David Prosser examines the income characteristics of VCTs.
The Bank of England’s decision this week to keep base rates on hold hardly came as a surprise. But while any move away from the current all-time low for interest rates would have been a shock given the backdrop of the impact of Covid-19 on the economy, the Bank’s announcement is yet another reminder of the desperate times that income-seeking investors face.
For many advisers seeking innovative responses to this crisis, the venture capital trust sector offers an increasingly happy hunting ground. Launched 25 years ago, VCTs were traditionally regarded as long-term bets on capital growth – investors hoped the immature companies in which the funds invest would ultimately deliver substantial gains as they fulfilled their potential. Increasingly, however, it is the sector’s income profile that is catching the eye.
VCTs did not start out as an income-oriented investment because the early-stage companies in which they invest do not generally pay dividends. Over time, however, as VCT portfolios have matured, more of their constituents have started to pay an income. Moreover, as investment companies, VCTs are allowed to distribute capital gains in the form of income – so when a successful portfolio company is sold, this profit can be paid out as extra dividend income or as a special dividend.
Bear in mind too that the attractive tax incentives on offer from VCTs include the exemption from income tax of dividends. A VCT that pays a dividend of 5% is therefore offering the equivalent of a 7.41% pay-out to investors who would normally pay higher-rate income tax on their dividends, rising to 8.1% for additional-rate taxpayers.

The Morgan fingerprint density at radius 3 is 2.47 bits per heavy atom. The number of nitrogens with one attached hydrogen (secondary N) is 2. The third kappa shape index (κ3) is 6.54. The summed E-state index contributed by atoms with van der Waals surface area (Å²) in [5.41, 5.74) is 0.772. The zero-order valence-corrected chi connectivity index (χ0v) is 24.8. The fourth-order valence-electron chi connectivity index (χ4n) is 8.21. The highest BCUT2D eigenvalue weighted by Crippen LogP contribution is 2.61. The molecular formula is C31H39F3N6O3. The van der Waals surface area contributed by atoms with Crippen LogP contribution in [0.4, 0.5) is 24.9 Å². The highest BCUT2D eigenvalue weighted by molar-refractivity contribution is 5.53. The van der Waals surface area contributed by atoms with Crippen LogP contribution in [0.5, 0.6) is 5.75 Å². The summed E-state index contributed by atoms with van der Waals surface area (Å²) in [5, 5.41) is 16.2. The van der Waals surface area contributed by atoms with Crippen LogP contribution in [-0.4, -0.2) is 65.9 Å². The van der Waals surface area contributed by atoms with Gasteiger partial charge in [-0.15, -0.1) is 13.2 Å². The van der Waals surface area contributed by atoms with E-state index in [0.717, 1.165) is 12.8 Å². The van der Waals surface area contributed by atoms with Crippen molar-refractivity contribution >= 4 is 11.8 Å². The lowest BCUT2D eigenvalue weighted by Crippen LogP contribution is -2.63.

In practice, many VCTs are even more generous than that. The AIC’s statistics show that most funds in sector currently offer yields of more than 5%; many are offering closer to 10% and in some cases there is even more yield available.
The attractiveness of this income has skewed the structure of the industry in recent times. VCT managers know that investors want to invest in new shares because purchases made on the secondary market do not qualify for the upfront income tax relief that VCTs also offer. In previous times, that meant launching new funds each tax year – but brand new VCTs need time to deploy their capital and will usually find it difficult to start paying dividends for several years. For this reason, most new VCT shares are additional fund-raisings from existing funds, which gives investors immediate exposure to a portfolio with proven dividend potential.
Indeed, of the 15 or so VCTs currently raising money from investors, around three-quarters are share issues from existing funds rather than new launches. Those VCTs that do fall into the latter category do not expect to begin paying dividends until 2023 or 2024.
Arguably, investing in an existing share issue is a less risky option than backing a new fund. Advisers and investors have an opportunity to assess the fund’s portfolio, its performance track record and the resilience of its dividend stream while still benefitting from all the tax advantages that VCTs have to offer.
This is not to suggest advisers should ignore the question of risk. VCTs do invest in early-stage businesses with a higher risk profile and investors need to be prepared to accept that. Still, in a market where income is so difficult to find, it seems likely VCTs’ fan base will continue to broaden.